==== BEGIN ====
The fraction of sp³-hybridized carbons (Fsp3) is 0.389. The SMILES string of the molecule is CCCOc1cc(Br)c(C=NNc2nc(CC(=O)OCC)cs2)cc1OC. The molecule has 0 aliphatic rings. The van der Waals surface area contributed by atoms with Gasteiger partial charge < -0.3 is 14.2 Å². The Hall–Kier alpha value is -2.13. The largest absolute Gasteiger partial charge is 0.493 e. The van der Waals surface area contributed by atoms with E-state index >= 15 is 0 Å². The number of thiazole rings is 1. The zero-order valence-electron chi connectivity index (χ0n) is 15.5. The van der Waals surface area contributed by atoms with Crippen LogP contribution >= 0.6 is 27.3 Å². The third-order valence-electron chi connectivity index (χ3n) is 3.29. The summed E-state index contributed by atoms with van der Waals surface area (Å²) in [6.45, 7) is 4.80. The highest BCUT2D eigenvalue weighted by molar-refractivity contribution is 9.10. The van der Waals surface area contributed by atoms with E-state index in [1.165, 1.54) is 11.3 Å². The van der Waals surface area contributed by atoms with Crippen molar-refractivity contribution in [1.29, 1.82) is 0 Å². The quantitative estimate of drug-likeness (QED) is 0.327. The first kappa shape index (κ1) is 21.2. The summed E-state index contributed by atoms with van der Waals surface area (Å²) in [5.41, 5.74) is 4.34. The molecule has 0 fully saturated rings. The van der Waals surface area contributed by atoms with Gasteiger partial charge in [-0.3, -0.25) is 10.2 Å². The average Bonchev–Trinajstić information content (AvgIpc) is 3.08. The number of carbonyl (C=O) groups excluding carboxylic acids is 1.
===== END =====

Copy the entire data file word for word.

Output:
The fraction of sp³-hybridized carbons (Fsp3) is 0.389. The SMILES string of the molecule is CCCOc1cc(Br)c(C=NNc2nc(CC(=O)OCC)cs2)cc1OC. The molecule has 0 aliphatic rings. The van der Waals surface area contributed by atoms with Gasteiger partial charge < -0.3 is 14.2 Å². The Hall–Kier alpha value is -2.13. The largest absolute Gasteiger partial charge is 0.493 e. The van der Waals surface area contributed by atoms with E-state index >= 15 is 0 Å². The number of thiazole rings is 1. The zero-order valence-electron chi connectivity index (χ0n) is 15.5. The van der Waals surface area contributed by atoms with Crippen LogP contribution >= 0.6 is 27.3 Å². The third-order valence-electron chi connectivity index (χ3n) is 3.29. The summed E-state index contributed by atoms with van der Waals surface area (Å²) in [6.45, 7) is 4.80. The highest BCUT2D eigenvalue weighted by molar-refractivity contribution is 9.10. The van der Waals surface area contributed by atoms with E-state index in [1.165, 1.54) is 11.3 Å². The van der Waals surface area contributed by atoms with Crippen molar-refractivity contribution in [1.29, 1.82) is 0 Å². The quantitative estimate of drug-likeness (QED) is 0.327. The first kappa shape index (κ1) is 21.2. The summed E-state index contributed by atoms with van der Waals surface area (Å²) in [5.41, 5.74) is 4.34. The molecule has 0 fully saturated rings. The van der Waals surface area contributed by atoms with Gasteiger partial charge in [-0.3, -0.25) is 10.2 Å². The average Bonchev–Trinajstić information content (AvgIpc) is 3.08. The number of carbonyl (C=O) groups excluding carboxylic acids is 1.